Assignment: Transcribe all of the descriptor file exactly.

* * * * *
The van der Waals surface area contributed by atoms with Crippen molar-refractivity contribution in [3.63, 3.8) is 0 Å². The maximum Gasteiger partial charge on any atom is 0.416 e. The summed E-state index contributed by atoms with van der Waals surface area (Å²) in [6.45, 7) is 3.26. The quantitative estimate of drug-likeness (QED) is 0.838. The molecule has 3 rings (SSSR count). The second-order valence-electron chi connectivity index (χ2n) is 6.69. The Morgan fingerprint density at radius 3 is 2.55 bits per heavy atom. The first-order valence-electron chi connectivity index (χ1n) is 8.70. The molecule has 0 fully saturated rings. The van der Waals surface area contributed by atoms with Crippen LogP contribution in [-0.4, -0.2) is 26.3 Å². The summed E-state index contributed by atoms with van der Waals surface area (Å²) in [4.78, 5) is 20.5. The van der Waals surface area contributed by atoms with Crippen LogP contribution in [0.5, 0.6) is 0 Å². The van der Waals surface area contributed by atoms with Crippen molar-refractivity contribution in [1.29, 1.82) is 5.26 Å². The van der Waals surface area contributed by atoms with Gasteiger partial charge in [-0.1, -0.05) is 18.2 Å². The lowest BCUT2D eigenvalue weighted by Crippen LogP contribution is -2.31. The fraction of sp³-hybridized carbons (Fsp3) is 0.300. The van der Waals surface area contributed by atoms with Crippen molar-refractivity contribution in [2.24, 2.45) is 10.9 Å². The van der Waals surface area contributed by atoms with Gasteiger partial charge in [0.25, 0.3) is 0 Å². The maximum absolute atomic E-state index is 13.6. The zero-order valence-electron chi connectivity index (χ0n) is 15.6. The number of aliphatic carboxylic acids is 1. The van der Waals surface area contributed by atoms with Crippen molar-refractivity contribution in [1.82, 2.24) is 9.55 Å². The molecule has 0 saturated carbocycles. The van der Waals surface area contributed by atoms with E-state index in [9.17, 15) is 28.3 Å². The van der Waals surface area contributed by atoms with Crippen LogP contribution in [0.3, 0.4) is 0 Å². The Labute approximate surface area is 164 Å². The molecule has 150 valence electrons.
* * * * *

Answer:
The van der Waals surface area contributed by atoms with Crippen molar-refractivity contribution in [3.63, 3.8) is 0 Å². The maximum Gasteiger partial charge on any atom is 0.416 e. The summed E-state index contributed by atoms with van der Waals surface area (Å²) in [6.45, 7) is 3.26. The quantitative estimate of drug-likeness (QED) is 0.838. The molecule has 3 rings (SSSR count). The second-order valence-electron chi connectivity index (χ2n) is 6.69. The Morgan fingerprint density at radius 3 is 2.55 bits per heavy atom. The first-order valence-electron chi connectivity index (χ1n) is 8.70. The molecule has 0 fully saturated rings. The van der Waals surface area contributed by atoms with Crippen LogP contribution in [-0.4, -0.2) is 26.3 Å². The summed E-state index contributed by atoms with van der Waals surface area (Å²) in [4.78, 5) is 20.5. The van der Waals surface area contributed by atoms with Crippen LogP contribution in [0.5, 0.6) is 0 Å². The van der Waals surface area contributed by atoms with Crippen molar-refractivity contribution in [1.29, 1.82) is 5.26 Å². The van der Waals surface area contributed by atoms with Gasteiger partial charge in [-0.1, -0.05) is 18.2 Å². The lowest BCUT2D eigenvalue weighted by Crippen LogP contribution is -2.31. The fraction of sp³-hybridized carbons (Fsp3) is 0.300. The van der Waals surface area contributed by atoms with Crippen molar-refractivity contribution in [2.24, 2.45) is 10.9 Å². The van der Waals surface area contributed by atoms with Gasteiger partial charge in [0.25, 0.3) is 0 Å². The maximum absolute atomic E-state index is 13.6. The zero-order valence-electron chi connectivity index (χ0n) is 15.6. The number of aliphatic carboxylic acids is 1. The van der Waals surface area contributed by atoms with Crippen molar-refractivity contribution in [1.82, 2.24) is 9.55 Å². The molecule has 0 saturated carbocycles. The van der Waals surface area contributed by atoms with E-state index in [9.17, 15) is 28.3 Å². The van der Waals surface area contributed by atoms with Crippen LogP contribution in [0.3, 0.4) is 0 Å². The Labute approximate surface area is 164 Å². The molecule has 150 valence electrons.